While parents attend a CPR workshop, children will visit various health-education learning stations, including a puppet show explaining the work of a pharmacist and an information booth hosted by the West Virginia Poison Center (WVPC) to teach children about poison prevention.
The Family Wellness Night rounds out a four-week project by the WVU student pharmacists. The students designed and implemented health-education workshops to provide parents and guardians with patient education based on common health problems prevalent in today’s youth.
The goal of the project is to combine the Shack’s vision of creating new programs that promote cultural enrichment, healthy living, intellectual and spiritual growth and personal development with the objectives of the U.S. Department of Health and Human Services’ Healthy People 2020 campaign, a 10-year national campaign aimed to improve the health of all Americans.
“Our goal is to work with the parents group at the Shack to provide patient education based on their interests, as well as topics based on common problems pharmacists see in practice,” second-year WVU student pharmacist Rose Cheng of Morgantown said. “We really want to stress that pharmacists can provide medication information and that they’re available to talk with patients if they have any questions.”
To begin the four-week project, the student pharmacists received feedback from the parents group at the Shack in order to provide educational activities based on topics they wanted to learn about. Based on the surveys that were conducted, the students created three workshops: allergies and asthma, over-the-counter (OTC) medications and diabetes, nutrition and physical activities.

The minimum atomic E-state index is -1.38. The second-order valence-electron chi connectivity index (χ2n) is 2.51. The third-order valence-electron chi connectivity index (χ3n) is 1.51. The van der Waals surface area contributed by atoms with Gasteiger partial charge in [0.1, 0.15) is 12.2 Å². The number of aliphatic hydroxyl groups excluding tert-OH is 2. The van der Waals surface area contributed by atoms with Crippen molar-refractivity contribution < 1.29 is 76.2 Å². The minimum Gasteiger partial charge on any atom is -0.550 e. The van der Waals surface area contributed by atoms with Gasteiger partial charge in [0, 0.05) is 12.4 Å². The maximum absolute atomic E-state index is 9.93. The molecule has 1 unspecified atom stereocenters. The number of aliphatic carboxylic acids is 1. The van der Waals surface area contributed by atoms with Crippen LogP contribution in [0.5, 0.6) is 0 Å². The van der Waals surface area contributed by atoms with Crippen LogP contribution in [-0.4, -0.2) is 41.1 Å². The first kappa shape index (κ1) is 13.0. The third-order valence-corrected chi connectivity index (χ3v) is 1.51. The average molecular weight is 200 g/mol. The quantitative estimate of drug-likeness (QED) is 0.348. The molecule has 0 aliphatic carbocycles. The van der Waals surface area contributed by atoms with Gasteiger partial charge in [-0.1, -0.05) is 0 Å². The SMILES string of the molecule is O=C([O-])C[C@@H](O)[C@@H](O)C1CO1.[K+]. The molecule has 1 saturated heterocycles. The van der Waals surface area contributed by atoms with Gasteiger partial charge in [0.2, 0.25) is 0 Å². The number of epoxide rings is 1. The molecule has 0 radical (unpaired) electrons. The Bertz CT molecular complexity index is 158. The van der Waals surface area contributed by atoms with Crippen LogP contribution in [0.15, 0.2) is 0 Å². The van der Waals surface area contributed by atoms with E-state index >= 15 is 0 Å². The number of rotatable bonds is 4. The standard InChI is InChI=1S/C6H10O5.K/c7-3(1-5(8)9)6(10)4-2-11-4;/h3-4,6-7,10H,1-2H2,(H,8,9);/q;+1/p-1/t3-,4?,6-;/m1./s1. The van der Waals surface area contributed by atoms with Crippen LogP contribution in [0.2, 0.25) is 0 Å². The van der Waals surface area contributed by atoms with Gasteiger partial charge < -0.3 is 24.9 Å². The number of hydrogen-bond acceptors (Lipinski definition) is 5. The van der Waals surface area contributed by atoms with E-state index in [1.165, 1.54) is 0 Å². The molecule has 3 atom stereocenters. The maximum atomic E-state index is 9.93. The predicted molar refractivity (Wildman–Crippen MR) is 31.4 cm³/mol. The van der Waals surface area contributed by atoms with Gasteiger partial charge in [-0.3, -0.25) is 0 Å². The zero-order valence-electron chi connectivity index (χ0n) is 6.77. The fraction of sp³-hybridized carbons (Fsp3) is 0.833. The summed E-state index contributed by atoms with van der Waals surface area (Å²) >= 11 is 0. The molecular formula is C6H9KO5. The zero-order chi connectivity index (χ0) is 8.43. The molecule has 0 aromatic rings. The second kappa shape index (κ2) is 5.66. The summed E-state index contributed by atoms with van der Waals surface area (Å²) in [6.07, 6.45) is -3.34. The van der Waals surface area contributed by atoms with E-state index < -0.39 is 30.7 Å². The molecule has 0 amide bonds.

The allergies and asthma workshop took place on Jan. 24. Discussions included how to use an Epi-pen, how to use nasal spray, proper usage of inhalers and general information on how prescription medications can treat the symptoms of allergies.
At the OTC medication workshop on Feb. 7, parents learned the importance of reading labels, brand and generic medications that have the same active ingredient, information on medication dosing for children and the most accurate ways to administer liquid medication.
The Feb. 24 workshop stressed the importance of physical activity and provided information on diabetes, which is becoming more and more common younger children, as well as adults.
The student pharmacists were partnered with the Shack Neighborhood House through the WVU Center for Civic Engagement for their Introductory Pharmacy Practice Experience course, which promotes service to the community.
For more information about the WVU School of Pharmacy, visit http://pharmacy.hsc.wvu.edu.
For more information: Amy Newton, School of Pharmacy, 304-293-7192